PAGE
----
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Trump Announces More Action on Opioids at Summit

Capitol Connector
Your source for the latest updates from Capitol Hill. We translate policy into practice so you can learn how policy trends will affect your work and how best to prepare.

Shelley Starkey

Trump Announces More Action on Opioids at Summit

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Last Thursday, the White House held an Opioid Summit to discuss the Administration’s strategy for tackling the ongoing opioid crisis, which claimed more than 42,000 American lives and accounted for roughly two-thirds of drug overdose deaths in 2016. During his remarks, President Trump said, “The Administration is going to be rolling out policy over the next three weeks, and it will be very, very strong.” There was limited discussion of specific proposals, but it is expected the White House may bolster law enforcement agencies to carry out opioid-related activities.

At the Summit, attendees heard from administration officials, including the Surgeon General Jerome Adams, Acting Director of the Office of National Drug Control Policy Jim Carroll, HHS Secretary Alex Azar, Attorney General Jeff Sessions, and others. While some advocates have said the Administration’s responses have not gone far enough since the President’s declaration of a public health emergency last October, those gathered on Thursday sought to “highlight the progress the Administration has made to combat drug demand and the opioid crisis.”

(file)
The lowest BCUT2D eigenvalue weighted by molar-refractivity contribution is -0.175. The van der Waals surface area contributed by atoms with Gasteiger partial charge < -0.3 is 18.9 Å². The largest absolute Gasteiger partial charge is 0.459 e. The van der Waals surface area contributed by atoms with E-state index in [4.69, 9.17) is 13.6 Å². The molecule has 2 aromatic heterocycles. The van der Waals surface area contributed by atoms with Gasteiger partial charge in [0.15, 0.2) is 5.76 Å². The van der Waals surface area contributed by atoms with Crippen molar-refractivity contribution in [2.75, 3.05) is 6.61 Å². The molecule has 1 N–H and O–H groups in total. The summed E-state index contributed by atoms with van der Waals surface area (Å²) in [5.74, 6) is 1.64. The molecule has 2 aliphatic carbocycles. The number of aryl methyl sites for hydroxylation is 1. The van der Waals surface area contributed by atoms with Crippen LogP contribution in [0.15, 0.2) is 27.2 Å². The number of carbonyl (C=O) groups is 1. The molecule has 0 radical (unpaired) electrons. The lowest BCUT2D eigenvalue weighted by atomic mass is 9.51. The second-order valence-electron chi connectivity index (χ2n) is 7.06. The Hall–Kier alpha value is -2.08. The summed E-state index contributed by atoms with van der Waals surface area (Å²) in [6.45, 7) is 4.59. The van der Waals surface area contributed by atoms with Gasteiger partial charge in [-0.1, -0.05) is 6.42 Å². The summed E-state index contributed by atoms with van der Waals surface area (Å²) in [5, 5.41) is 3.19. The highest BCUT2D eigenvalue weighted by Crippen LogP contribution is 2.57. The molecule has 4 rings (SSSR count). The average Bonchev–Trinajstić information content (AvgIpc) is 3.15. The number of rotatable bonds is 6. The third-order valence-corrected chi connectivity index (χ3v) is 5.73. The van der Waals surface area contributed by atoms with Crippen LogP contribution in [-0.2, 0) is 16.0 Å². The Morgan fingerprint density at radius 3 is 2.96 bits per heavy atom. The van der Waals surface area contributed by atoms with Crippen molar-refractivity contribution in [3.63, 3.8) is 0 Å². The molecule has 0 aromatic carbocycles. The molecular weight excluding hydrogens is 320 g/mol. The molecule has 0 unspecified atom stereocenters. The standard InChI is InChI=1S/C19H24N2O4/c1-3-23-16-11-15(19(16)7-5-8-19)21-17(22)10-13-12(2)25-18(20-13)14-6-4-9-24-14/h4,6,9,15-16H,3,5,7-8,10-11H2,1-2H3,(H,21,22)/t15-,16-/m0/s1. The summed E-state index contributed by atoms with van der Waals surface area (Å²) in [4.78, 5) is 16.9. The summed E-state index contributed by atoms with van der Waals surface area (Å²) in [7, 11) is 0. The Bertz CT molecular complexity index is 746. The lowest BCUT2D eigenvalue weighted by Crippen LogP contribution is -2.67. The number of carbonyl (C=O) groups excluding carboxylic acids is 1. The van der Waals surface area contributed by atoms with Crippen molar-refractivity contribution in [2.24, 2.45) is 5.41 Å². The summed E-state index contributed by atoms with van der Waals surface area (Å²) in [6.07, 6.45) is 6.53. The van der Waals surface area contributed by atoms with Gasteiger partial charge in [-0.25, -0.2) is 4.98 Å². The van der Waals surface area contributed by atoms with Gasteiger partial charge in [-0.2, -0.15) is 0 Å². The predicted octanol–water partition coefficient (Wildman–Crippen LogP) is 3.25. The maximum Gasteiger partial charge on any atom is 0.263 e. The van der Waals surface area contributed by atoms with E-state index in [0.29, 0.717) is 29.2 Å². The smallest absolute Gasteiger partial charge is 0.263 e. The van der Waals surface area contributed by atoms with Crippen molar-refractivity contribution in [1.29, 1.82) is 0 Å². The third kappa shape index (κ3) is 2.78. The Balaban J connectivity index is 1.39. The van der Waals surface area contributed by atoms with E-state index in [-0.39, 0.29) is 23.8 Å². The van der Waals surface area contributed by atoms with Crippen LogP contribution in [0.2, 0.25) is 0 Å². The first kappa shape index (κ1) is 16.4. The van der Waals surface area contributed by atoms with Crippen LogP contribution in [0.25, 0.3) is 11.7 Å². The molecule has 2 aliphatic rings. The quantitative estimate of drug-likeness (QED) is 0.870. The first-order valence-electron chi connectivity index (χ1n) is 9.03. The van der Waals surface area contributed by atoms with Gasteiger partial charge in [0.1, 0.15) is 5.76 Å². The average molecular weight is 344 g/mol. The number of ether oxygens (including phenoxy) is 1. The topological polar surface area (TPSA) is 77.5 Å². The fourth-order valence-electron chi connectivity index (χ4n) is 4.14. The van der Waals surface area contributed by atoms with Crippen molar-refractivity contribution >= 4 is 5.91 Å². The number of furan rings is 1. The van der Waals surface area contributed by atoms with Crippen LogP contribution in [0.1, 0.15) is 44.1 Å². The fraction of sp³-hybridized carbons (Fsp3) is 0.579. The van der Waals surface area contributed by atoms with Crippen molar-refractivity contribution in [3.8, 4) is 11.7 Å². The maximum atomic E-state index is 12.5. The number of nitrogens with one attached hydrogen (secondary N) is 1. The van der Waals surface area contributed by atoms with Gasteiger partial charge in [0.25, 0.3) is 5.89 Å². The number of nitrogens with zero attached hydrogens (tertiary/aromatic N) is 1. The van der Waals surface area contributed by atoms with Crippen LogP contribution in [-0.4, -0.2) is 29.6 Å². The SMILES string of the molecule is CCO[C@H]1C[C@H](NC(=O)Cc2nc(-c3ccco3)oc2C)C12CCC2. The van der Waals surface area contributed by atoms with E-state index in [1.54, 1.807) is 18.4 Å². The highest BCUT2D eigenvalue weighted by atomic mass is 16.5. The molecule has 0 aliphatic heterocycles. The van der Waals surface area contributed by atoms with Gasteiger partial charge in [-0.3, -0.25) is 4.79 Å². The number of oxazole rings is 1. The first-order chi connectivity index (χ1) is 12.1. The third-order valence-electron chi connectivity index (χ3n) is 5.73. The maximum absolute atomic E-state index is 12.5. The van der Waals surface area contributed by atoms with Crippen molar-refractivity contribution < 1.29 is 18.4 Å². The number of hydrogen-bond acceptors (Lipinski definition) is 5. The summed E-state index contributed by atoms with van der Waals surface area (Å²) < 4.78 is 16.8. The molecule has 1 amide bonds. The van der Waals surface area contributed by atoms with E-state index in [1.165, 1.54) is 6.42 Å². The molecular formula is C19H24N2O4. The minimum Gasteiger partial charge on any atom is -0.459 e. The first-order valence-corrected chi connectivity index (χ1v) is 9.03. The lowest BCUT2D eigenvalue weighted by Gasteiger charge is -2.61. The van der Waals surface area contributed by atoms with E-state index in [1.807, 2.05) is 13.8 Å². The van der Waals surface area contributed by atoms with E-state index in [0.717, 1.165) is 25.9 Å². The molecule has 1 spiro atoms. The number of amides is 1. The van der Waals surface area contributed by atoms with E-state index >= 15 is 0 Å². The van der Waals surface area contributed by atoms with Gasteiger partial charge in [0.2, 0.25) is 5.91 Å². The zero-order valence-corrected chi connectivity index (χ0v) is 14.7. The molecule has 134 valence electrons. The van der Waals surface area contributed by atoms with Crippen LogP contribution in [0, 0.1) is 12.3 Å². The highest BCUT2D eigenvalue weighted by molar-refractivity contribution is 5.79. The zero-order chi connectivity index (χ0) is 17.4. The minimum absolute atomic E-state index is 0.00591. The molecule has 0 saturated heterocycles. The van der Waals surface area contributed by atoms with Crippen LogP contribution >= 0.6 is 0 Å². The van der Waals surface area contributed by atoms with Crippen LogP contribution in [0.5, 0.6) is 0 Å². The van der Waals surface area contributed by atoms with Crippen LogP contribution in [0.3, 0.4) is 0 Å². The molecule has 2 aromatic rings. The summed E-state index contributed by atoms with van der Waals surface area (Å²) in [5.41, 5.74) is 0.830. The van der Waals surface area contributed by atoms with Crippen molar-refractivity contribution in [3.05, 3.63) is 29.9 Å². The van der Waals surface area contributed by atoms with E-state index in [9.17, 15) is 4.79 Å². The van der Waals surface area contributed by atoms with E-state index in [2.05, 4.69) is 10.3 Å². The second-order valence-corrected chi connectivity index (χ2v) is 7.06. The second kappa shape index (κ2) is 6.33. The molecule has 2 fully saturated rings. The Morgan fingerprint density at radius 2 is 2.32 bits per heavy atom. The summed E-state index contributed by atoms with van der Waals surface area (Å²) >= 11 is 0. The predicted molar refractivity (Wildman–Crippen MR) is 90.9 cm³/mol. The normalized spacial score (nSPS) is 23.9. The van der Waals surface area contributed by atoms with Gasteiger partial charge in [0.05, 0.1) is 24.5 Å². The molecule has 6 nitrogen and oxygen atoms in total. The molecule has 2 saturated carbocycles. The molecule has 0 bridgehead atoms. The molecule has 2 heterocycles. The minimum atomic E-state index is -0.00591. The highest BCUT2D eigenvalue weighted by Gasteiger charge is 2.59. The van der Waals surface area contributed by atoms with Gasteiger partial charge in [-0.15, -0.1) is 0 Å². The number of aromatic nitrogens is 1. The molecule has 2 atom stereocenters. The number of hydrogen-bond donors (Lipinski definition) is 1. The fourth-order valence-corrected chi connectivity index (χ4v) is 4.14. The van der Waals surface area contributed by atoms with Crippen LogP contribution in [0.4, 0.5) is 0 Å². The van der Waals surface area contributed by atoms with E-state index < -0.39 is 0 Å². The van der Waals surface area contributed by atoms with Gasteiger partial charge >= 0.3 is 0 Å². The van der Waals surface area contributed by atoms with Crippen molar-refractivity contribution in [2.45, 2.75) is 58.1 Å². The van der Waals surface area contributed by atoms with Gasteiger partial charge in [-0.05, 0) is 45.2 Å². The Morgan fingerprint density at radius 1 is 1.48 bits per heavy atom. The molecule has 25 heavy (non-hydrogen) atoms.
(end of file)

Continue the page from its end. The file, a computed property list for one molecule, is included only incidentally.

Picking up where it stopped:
Notably, Attorney General Sessions spoke about the Justice Department’s recent announcement that it will be filing a statement of interest regarding lawsuits against opioid manufacturers and distributors around the country. President Trump was not specific  on which policies he will be pursuing in the coming weeks, but alluded to ramping up penalties for drug dealers.

The Summit comes at a time when many federal bodies are rolling out their own strategies to combat the epidemic. Congress is in the midst of considering multiple pieces of legislation, hearing from experts on the best ways to tackle the problem from various fronts, and committing $6 billion over the next two years to push back. Advocates, including those from the National Council, have also been calling for investing the available funds into desperately-needed addiction treatment and recovery supports.

Keep up to date on the latest news on the federal government’s response to the opioid epidemic with Capitol Connector.

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